Mark Pagel relishes an analysis of how natural selection riffles through life's immense genetic library.
Arrival of the Fittest: Solving Evolution's Greatest Puzzle
- Andreas Wagner
You inhabit something of a miracle, in engineering terms. Your body consists of trillions of cells, woven together into something whose complexity far outstrips that of the most sophisticated objects our best engineers can produce, from computers and skyscrapers to space shuttles. A relatively simple outer form belies a teeming society of chemical reactions and protein engineering. This must maintain itself within strict temperature and physiological limits while enduring a complex and frequently unpredictable external environment. And, to achieve its long lifespan, it must avoid the sort of catastrophic breakdown that plagues human-engineered objects.
All the breathtaking innovation required to produce this complexity rests on two pillars of evolution that are, for the most part, either ignored or unappreciated. These are robustness and evolvability, which together grant what evolutionary biologist Andreas Wagner calls “innovability” in his engaging and intelligent Arrival of the Fittest. Wagner's message is that these two foundation stones of evolution exist because of an unexpected and remarkable degree of neighbourliness (not his term) that seems to characterize life — a neighbourliness that allows species to innovate more rapidly and successfully than previously imagined.
Think of a rigid, riveted steel girder. It is, in many respects, a robust object, able to bear weight and resist high temperatures. But it is not evolvable — there is nothing it can be but a girder. Now think of the most evanescent thing you can, perhaps a wisp of smoke in a breeze. It is highly evolvable — it can change — but it is not at all robust. The wonder of you and me and albatrosses is that we are not only robust, but also evolvable. Equally wonderful is that life as we know it would not be possible any other way.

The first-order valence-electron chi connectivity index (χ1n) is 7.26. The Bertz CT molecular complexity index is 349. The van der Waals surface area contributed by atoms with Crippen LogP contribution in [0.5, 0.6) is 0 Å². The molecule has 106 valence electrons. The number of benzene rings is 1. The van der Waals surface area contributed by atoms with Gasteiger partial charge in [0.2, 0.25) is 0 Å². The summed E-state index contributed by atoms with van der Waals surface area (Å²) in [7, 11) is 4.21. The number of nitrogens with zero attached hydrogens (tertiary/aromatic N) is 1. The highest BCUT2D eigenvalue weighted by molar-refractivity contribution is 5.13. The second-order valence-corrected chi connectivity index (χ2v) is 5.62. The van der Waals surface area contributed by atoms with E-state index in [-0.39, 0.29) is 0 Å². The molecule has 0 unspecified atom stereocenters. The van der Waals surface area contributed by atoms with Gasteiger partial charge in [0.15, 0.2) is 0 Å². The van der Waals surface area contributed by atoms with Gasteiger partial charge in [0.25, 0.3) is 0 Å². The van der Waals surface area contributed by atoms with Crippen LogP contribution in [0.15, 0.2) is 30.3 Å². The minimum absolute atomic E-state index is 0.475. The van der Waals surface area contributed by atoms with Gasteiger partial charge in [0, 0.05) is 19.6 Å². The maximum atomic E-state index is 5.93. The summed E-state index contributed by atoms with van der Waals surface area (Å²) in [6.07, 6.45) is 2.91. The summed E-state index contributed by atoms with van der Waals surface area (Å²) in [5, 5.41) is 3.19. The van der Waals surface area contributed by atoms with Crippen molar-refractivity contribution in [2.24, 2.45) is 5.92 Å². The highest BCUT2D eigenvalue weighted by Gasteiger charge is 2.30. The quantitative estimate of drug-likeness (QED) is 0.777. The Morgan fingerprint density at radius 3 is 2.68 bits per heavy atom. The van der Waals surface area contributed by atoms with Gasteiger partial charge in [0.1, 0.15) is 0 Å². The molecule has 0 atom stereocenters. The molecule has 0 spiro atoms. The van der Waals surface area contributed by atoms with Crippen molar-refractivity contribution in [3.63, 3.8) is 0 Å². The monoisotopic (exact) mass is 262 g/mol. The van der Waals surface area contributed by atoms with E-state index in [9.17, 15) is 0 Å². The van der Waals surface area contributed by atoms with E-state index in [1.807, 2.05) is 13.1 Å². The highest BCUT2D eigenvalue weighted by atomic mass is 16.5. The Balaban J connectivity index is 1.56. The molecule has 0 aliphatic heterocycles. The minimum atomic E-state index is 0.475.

Here is why. To get from simple replicating molecules through to single-celled organisms such as bacteria and eventually on to complex and ungainly multicellular organisms like giant squid, natural selection has had to search through a vast library of varieties and combinations of genes. Now, imagine you are in the squid section of the library and you want to make an albatross. Every step along the way has to be something that works: it has to be a competitive organism.
Wagner has discovered what makes this search possible. It is good neighbours, and lots of them. The genes that make our bodies typically do not act alone. Instead, they form large and complex networks that interact to produce metabolisms, tissues and organs. Wagner has built computer models of these networks in which he randomly alters some feature, mimicking in silico the sort of random mutation that natural selection relies on. He then asks whether the mutated network as a whole can still perform the job it was designed to do.
Overwhelmingly, the answer is yes, and it is this insensitivity to random change that makes biology robust to mutations and mishaps, and evolvable. Even better, Wagner finds that he does not have to travel very far along these mutational pathways before he encounters new neighbourhoods, where the networks produce different products. For instance, a network that can consume glucose might lie near one that can consume other fuels, such as acetate. Wagner thinks that these features of gene networks are repeated in proteins, metabolisms and the basic chemistry of cells. In vivo studies back him up.
This offers an answer to one of the most fundamental questions of evolution: how has natural selection had time to search the almost limitless library of life? The answer, posits Wagner, is that it does not usually have to search very far: squid and albatrosses are closer neighbours than we might have expected. Arrival of the Fittest will give you a new appreciation of the sheer improbability, but also the plausibility, of the diversity of life.